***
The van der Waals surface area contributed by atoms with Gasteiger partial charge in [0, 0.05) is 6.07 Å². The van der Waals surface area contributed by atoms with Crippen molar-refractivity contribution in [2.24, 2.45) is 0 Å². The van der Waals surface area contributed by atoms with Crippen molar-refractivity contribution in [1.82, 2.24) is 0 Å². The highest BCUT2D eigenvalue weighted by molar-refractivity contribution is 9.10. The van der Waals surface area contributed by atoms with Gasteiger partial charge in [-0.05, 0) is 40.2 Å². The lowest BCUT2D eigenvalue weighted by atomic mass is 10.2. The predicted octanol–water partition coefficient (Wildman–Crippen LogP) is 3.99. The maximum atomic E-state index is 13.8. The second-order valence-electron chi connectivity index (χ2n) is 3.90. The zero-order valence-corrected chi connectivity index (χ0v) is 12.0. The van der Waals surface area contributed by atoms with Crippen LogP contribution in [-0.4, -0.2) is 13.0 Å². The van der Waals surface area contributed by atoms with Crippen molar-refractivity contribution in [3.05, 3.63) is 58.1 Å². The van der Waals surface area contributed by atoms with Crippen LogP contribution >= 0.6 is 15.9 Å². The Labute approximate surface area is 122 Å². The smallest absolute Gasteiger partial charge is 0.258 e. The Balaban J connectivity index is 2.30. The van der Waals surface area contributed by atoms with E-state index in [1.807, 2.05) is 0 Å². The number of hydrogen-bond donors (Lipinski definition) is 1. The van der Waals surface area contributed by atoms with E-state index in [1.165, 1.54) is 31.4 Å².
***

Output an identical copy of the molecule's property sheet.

The van der Waals surface area contributed by atoms with Gasteiger partial charge in [0, 0.05) is 6.07 Å². The van der Waals surface area contributed by atoms with Crippen molar-refractivity contribution in [2.24, 2.45) is 0 Å². The van der Waals surface area contributed by atoms with Crippen molar-refractivity contribution in [1.82, 2.24) is 0 Å². The highest BCUT2D eigenvalue weighted by molar-refractivity contribution is 9.10. The van der Waals surface area contributed by atoms with Gasteiger partial charge in [-0.05, 0) is 40.2 Å². The lowest BCUT2D eigenvalue weighted by atomic mass is 10.2. The predicted octanol–water partition coefficient (Wildman–Crippen LogP) is 3.99. The maximum atomic E-state index is 13.8. The second-order valence-electron chi connectivity index (χ2n) is 3.90. The zero-order valence-corrected chi connectivity index (χ0v) is 12.0. The van der Waals surface area contributed by atoms with Crippen LogP contribution in [-0.4, -0.2) is 13.0 Å². The van der Waals surface area contributed by atoms with Crippen molar-refractivity contribution in [3.05, 3.63) is 58.1 Å². The van der Waals surface area contributed by atoms with Crippen LogP contribution >= 0.6 is 15.9 Å². The Labute approximate surface area is 122 Å². The smallest absolute Gasteiger partial charge is 0.258 e. The Balaban J connectivity index is 2.30. The van der Waals surface area contributed by atoms with E-state index in [1.807, 2.05) is 0 Å². The number of hydrogen-bond donors (Lipinski definition) is 1. The van der Waals surface area contributed by atoms with E-state index in [1.165, 1.54) is 31.4 Å².